Smokin’ Women

After WWI, Vienna-born Edward Bernays (1891–1995), known as the “inventor” of public relations and the father of spin (and Sigmund Freud’s nephew), was hired by the American Tobacco Company to encourage women to start smoking. While men smoked cigarettes, it was not yet publicly acceptable for women to do so. Tobacco needed more customers. Bernays staged a dramatic public display of women smoking during the Easter Day Parade in New York City and alerted the press to expect that women suffragists would light up “torches of freedom” during the parade to show they were equal to men.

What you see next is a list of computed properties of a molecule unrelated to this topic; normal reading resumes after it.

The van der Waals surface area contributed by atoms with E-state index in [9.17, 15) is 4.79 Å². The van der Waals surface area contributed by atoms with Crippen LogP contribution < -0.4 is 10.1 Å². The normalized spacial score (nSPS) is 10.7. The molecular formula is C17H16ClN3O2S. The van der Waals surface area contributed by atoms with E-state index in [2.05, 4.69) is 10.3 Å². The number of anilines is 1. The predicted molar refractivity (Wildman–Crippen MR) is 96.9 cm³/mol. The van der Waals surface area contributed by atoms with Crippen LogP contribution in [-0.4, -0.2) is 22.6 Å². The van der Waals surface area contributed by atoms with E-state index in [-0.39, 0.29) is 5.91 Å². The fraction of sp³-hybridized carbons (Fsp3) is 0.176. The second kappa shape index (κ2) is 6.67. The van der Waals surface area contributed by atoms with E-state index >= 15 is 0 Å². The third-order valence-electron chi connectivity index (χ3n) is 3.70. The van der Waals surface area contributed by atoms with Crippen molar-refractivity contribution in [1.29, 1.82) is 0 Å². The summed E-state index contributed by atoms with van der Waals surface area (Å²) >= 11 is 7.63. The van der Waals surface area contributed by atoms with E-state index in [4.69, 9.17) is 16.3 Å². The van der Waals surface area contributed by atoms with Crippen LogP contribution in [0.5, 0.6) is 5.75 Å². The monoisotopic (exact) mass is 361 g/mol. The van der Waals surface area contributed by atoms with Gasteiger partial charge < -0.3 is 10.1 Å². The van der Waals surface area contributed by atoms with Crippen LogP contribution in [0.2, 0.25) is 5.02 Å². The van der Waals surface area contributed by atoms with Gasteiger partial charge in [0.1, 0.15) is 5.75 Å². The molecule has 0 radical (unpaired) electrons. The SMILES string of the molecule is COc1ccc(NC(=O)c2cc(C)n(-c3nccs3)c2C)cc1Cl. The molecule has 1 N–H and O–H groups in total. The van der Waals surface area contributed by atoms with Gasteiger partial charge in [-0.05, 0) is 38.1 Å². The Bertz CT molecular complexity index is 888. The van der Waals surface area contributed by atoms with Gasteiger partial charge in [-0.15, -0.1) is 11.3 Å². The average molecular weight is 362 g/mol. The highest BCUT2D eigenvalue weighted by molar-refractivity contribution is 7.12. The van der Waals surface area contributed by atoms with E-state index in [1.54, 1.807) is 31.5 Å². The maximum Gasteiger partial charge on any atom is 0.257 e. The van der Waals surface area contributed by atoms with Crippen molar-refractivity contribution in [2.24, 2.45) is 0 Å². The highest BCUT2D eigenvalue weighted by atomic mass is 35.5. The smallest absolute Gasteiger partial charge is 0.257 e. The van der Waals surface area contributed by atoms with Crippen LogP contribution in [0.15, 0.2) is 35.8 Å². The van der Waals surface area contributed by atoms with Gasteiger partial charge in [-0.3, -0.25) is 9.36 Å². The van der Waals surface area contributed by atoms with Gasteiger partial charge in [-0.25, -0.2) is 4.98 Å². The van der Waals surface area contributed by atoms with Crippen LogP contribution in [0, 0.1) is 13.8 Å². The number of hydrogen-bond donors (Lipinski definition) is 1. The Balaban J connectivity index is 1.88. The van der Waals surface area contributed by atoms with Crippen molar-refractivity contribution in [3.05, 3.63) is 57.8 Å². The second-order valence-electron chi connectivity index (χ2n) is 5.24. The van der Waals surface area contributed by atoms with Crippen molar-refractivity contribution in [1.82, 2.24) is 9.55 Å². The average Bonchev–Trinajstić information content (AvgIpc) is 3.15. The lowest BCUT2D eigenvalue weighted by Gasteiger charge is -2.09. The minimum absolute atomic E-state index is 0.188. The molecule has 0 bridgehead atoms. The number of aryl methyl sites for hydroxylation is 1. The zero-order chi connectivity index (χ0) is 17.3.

Cigarettes had become a symbol of male sexual power … penis envy that turned into a nail in their coffins. The campaign drew in its new prey and sales to women increased. Other cigarette companies followed Bernays’ lead and created ad campaigns that targeted women. Lucky Brand Cigarettes capitalized on recent fashions for skinny women by telling customers to “Reach for a Lucky instead of a sweet.”

Smoking represented freedom. Bernays, however, lighted up a new form of oppression, the freedom to buy what advertising told you to buy. And like it! Here are some of the countless lures.

 

 

 

 

 

 

 

 

 

 


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